Campus Free Speech

Wooster Activists' Demands: Expel a Racist Student, More Diversity Training, Less Money for Ultimate Frisbee

Men's Ultimate Frisbee received $15,747.78. "Brothers of Diversity received $984."


Steve Kingsman

Student activists at the College of Wooster have issued a list of demands, including more funding for the liberal arts college's Center for Diversity and Inclusion, the immediate expulsion of a student currently being investigated for making racist statements online, the hiring of new administrators of color, and a fix to a funding imbalance between student groups that promote diversity and athletic clubs.

"Men's Ultimate Frisbee received $15,747.78" this school year, the students wrote. "Brothers of Diversity received $984."

Activists described the imbalance as "problematic," arguing that it reflects the college's failure to advance the cause of racial harmony.

"The discrepancy between funding of groups is problematic when we review community-wide initiatives such as, the promotion of diversity and inclusion," they wrote. "The College's implicit financial favoring of non-essential diversity groups exemplifies the institutions failure to support minority groups."

Activists also want all new students and faculty members—even tenured ones—to undergo mandatory cultural sensitivity training. The curriculum would be determined by the Center for Diversity and Inclusion, with input from students.

They also asked the college to provide a means for students to report professors who make "bigoted statements," to hire administrators of color to serve as advocates for students of color who have survived sexual assault, and to provide designated safe spaces for each minority group on campus.

The list of demands also calls for the "immediate expulsion" of Drake Schwenke. Schwenke, a member of the group "Wooster Right-Wingers," and has been accused of posting anti-Semitic images on social media. The campus paper, The Wooster Voice, reports that the college is investigating Schwenke, but the activists are apparently impatient to see him expelled more swiftly. It's a matter of safety, they say:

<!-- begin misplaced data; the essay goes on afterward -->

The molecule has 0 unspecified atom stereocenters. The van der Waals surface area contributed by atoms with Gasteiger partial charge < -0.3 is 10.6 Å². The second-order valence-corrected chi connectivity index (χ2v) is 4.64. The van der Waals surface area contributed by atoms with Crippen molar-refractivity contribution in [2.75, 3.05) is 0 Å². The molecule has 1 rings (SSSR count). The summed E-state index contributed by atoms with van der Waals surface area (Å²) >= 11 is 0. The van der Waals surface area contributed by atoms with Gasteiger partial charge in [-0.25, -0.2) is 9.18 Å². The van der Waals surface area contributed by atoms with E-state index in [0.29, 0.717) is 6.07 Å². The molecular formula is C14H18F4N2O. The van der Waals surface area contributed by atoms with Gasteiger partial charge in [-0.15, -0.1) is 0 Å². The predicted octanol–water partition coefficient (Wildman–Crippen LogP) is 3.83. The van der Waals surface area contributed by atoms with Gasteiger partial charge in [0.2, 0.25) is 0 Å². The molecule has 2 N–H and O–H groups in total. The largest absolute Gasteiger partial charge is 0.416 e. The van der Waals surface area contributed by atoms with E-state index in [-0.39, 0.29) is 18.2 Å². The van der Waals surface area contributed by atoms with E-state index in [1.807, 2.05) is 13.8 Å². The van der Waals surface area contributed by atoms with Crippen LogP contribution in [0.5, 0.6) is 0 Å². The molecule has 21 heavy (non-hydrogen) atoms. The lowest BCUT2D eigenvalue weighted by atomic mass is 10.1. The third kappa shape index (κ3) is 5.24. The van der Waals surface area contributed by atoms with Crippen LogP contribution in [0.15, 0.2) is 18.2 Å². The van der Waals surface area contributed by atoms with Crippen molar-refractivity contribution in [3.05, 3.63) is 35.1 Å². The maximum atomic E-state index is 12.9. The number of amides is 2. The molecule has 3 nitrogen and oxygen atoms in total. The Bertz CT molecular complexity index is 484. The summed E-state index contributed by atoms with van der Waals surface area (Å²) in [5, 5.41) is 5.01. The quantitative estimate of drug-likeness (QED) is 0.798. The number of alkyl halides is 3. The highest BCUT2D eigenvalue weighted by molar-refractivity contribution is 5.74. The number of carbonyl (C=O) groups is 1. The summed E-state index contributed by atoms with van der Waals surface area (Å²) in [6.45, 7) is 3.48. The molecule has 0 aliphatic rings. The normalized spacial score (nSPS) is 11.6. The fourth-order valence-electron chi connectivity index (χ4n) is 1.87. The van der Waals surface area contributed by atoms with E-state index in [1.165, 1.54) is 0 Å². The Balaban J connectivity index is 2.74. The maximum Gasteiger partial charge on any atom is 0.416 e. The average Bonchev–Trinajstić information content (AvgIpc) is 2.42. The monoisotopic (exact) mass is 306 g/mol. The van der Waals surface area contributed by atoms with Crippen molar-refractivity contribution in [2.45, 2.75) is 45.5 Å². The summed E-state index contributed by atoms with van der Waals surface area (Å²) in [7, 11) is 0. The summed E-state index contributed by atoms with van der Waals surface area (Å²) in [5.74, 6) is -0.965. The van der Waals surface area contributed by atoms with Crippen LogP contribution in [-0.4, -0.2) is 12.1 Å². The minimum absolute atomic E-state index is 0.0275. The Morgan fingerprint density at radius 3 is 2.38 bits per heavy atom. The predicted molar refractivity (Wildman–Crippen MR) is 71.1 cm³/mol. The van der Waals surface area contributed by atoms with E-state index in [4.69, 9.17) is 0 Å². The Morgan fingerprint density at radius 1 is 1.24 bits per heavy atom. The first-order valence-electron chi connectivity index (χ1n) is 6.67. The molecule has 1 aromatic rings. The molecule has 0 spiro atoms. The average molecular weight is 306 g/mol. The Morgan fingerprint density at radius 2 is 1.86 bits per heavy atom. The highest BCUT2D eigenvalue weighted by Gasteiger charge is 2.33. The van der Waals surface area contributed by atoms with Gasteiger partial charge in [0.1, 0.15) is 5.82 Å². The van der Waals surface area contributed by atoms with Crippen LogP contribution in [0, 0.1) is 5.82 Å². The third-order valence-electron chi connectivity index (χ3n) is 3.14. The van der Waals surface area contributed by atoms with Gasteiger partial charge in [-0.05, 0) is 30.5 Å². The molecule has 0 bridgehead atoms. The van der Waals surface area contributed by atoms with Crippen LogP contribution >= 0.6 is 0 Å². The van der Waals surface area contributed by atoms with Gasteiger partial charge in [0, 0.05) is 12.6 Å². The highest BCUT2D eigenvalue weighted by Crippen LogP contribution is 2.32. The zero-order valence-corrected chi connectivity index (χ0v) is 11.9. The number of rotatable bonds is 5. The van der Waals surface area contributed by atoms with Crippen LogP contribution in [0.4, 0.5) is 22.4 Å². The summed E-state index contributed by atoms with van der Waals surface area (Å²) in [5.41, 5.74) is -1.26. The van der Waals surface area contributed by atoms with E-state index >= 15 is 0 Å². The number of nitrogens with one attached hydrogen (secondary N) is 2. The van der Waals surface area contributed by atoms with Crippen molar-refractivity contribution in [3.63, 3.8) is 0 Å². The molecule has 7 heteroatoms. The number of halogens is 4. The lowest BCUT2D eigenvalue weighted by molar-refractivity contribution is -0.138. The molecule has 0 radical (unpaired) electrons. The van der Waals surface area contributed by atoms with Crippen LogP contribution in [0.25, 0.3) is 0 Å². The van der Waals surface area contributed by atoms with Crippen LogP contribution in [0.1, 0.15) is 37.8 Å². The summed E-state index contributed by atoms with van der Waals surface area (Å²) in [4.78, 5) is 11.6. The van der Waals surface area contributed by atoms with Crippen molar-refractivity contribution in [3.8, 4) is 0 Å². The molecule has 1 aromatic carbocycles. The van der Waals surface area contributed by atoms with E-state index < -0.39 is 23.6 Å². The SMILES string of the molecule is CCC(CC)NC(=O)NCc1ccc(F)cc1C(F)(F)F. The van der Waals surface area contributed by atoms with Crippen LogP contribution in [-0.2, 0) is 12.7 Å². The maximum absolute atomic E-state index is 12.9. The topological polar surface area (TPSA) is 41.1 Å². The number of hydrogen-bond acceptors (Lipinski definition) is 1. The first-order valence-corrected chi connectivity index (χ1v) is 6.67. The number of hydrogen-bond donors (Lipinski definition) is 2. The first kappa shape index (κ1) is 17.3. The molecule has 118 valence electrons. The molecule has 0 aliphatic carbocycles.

Since the meeting, many students have called on the College to act more swiftly in disciplining Schwenke. Several students tweeted at President Bolton's official Twitter account demanding Schwenke's expulsion.

"Before I came to school my parents were promised by admin that I would be safe here," said Desi LaPoole '20 in a tweet mentioning Bolton's account. "Now they're asking me if I want to transfer to a safer school after I told them the racist Drake Schwenke is still on campus."

In a tweet referencing a similar incident where a student said she had was expelled after posting racist videos, Khorkie Tyus '18, vice president of the Black Students Association, said, "So @WoosterEdu the ball is in your court now, University of Alabama acted within a 24hr time span and we're almost at a week! This simply shows that other campuses have a higher regard for their students safety and concerns, but your lack of action can be read as complacency."

The activists also accused several staff members of perpetuating "anti-blackness, stereotyping minority groups," and "hate speech." These staff members were named; their crimes were not specified. According to Campus Reform, the student newspaper published a version of the demands that redacted the names of these faculty members, since the allegations are unproven.

Wooster President Sarah Bolton is apparently eager to pacify the activists. She has announced plans to make "more comprehensive educational efforts in the areas of cultural competency and sexual misconduct; more effective and easily accessible reporting and response mechanisms for all types of bias-related harm; and new resources for student groups engaged in work related to diversity, equity, and inclusion."

Hiring an army of additional diversity bureaucrats while spending more time, money, and effort policing microaggressions and erecting safe spaces may or may not improve race relations on campus. But that path would pose serious concerns for free expression on campus. And I can't think of anything more likely to undermine the quest for greater tolerance than cutting the Ultimate Frisbee budget.